Showing posts sorted by relevance for query krug. Sort by date Show all posts
Showing posts sorted by relevance for query krug. Sort by date Show all posts

Monday, July 28, 2014

Krug at Ballymaloe. Patience and perfection

Krug at Ballymaloe
Patience and perfection
Toast to the harvest! The Krug is served in its special Riedel glasses.
"Champagne is all about pleasure."
Nicole Brown got widespread agreement on her opening statement at Ballymaloe last Thursday evening. And that agreement was reinforced by the time the audience in the famous Cookery School had sampled the amazing Krug Grand Cuvée.


Nicole was in Ballymaloe, both as a visitor - she is on holiday in West Cork - and in an temporary extension of her role as the US Brand Ambassador for Krug Champagne. Ballymaloe’s Colm McCann was delighted with the visit and welcomed Nicole, who was accompanied by Adrien Combet of Moet Hennessy Ireland, and the rest of us to the first ever Krug tasting in Ireland!


Krug, perhaps the premier champagne house, was founded by Joseph Krug in 1843. With some previous experience of the trade and his own principles to guide him (detailed in a journal he started for his young son in 1848), he set about extracting pleasure from a difficult climate (200 days of rain per annum). The chalk soil though was and remains a huge factor in the champagne maker’s favour.


The boundaries of champagne have long been set (though there is a move on to extend them in the next year or so) and so the competition among the houses for the raw material, the grapes, can be intense. Very few houses have enough grapes of their own. Krug, with some contracts dating back to 1878, are loyal to their suppliers and it seems to work both ways.



Krug use 5000 small oak barrels (average age: 23 years) for the first fermentation. Repairs are constant but Eric Label, Chef de Caves, is determined not to use stainless steel at this stage.

The tasting committee - we are talking about the Grand Cuvée here - consists of six members charged with using their memories and tasting abilities, not to mention the legibility of their handwriting, to make the flagship wine as consistent as possible each and every time!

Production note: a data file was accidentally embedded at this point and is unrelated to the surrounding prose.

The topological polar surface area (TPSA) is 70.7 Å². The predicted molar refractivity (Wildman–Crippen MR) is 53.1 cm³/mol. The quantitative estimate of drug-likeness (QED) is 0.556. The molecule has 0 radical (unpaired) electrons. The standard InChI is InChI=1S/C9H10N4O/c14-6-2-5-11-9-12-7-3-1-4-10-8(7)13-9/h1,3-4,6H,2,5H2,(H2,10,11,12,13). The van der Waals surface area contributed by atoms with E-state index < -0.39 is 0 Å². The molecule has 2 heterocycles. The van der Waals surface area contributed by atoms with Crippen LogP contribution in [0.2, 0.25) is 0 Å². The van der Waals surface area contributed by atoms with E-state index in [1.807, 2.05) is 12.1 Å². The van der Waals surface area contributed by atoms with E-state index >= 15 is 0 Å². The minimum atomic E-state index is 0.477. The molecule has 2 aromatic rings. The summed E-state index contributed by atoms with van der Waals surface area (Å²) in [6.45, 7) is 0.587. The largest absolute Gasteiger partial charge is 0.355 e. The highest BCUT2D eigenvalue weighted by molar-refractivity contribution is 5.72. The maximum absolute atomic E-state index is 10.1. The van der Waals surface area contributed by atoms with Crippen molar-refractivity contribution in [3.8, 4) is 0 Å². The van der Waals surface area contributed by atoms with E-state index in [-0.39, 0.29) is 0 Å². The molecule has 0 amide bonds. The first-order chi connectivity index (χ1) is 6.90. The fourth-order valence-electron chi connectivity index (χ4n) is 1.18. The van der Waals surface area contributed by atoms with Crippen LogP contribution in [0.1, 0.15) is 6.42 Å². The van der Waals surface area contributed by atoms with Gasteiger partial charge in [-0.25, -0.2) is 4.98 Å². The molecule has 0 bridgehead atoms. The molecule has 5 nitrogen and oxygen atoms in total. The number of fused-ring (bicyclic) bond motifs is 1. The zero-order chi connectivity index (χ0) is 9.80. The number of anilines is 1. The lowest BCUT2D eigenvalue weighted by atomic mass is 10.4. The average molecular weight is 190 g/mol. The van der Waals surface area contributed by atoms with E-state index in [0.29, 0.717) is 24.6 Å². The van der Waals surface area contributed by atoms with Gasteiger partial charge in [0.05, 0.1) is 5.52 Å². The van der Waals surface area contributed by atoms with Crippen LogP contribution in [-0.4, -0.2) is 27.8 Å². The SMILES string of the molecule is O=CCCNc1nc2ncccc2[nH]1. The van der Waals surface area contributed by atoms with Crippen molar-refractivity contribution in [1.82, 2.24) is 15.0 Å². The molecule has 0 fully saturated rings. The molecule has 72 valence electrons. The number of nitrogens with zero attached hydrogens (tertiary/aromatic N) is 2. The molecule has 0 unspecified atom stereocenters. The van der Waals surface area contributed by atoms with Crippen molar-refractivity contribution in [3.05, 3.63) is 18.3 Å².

There is no magic formula here, just memory and taste, and taste again! Some 200 plus wines are tasted twice while the reserve still wines are tasted once or twice each year. No less than 5,000 thousand hand-written tasting notes are accumulated in Eric’s big black book and then consulted before the blend composition is finalised.

The final blend may consist of over 100 wines from ten or so different vintages (years)! The wine then matures in the cellars for at least six years. Memory, taste, and so much time! The patience of perfection.
Roast Guinea Fowl and those amazing Heritage tomatoes.
While champagne is the most regulated wine in the world, its workings are not always clear to the outsider. “Krug wants to be transparent,” said Nicole and pointed to the ID on each bottle. Download the APP and you’ll get the key info, including important dates, on the wine. Let’s check the Grand Cuvée in our hand. We see that no less than 142 still wines (some going back to 1990) were blended with the base 2006 wine and that it was aged for seven years on its lees.

The audience was now eager to taste and Colm and his crew obliged. Nicole: “The Grand Cuvée is unique, an incredible expression of champagne”. And so it is. The deep golden colour and the endless fountain of fine bubbles promise much as do the amazing aromas. And it is all delivered on the palate, full and yet fine, mature yet fresh. You won’t forget this one in a hurry.

The Krug Rose, first made commercially in the early 1980s, is crafted in much the same way as the Grand Cuvée, and includes Pinot Noir from La Cote Valnon “to make it pink. It is aged for five years and the reserve wines date back to 2000. It is amazing with cheese.” Krug offer five champagnes and all five are Prestige Cuvées.

Back in Ballymaloe House, at dinner, we were amazed at the versatility of the Grand Cuvée, matching everything from fish to fowl and not forgetting vegetarian. Ballyhoura Mushroom and Marjoram Bruschetta and Hot Buttered Ballycotton Lobsters featured in the starters while Poached Wild Blackwater Salmon, Roast free-range Guinea Fowl and Braised Ballymaloe Pork were among the mains listed.
Sunset finds Nicole and Adrien doing some field-work.
The gigantic tin whistle is the newest
addition to the FORM sculpture trail, showing all
summer long at Ballymaloe.
Cheeses included St Gall, Triskel Goats and Cashel Blue and here the Rosé was put through its paces. No problem!

It was a delicious well paced meal and one of the highlights was the Shanagarry Heritage Tomato and Basil Salad. Colm McCann had been talking this up all evening and, boy, was he right. This simple salad illustrates the essence of the Ballymaloe farm and kitchen. Here they start with simple and end with simply superb!

We dined with windows and doors open on this lovely summer’s evening. Walked out then to the front, the canopy of farmland darkness broken by a myriad of sparkling stars. The Milky Way, I saw. And then I thought. What a prosaic name. All that sparkle and the best they can come up with is milky! Why not The Champagne Way? Pourquoi pas?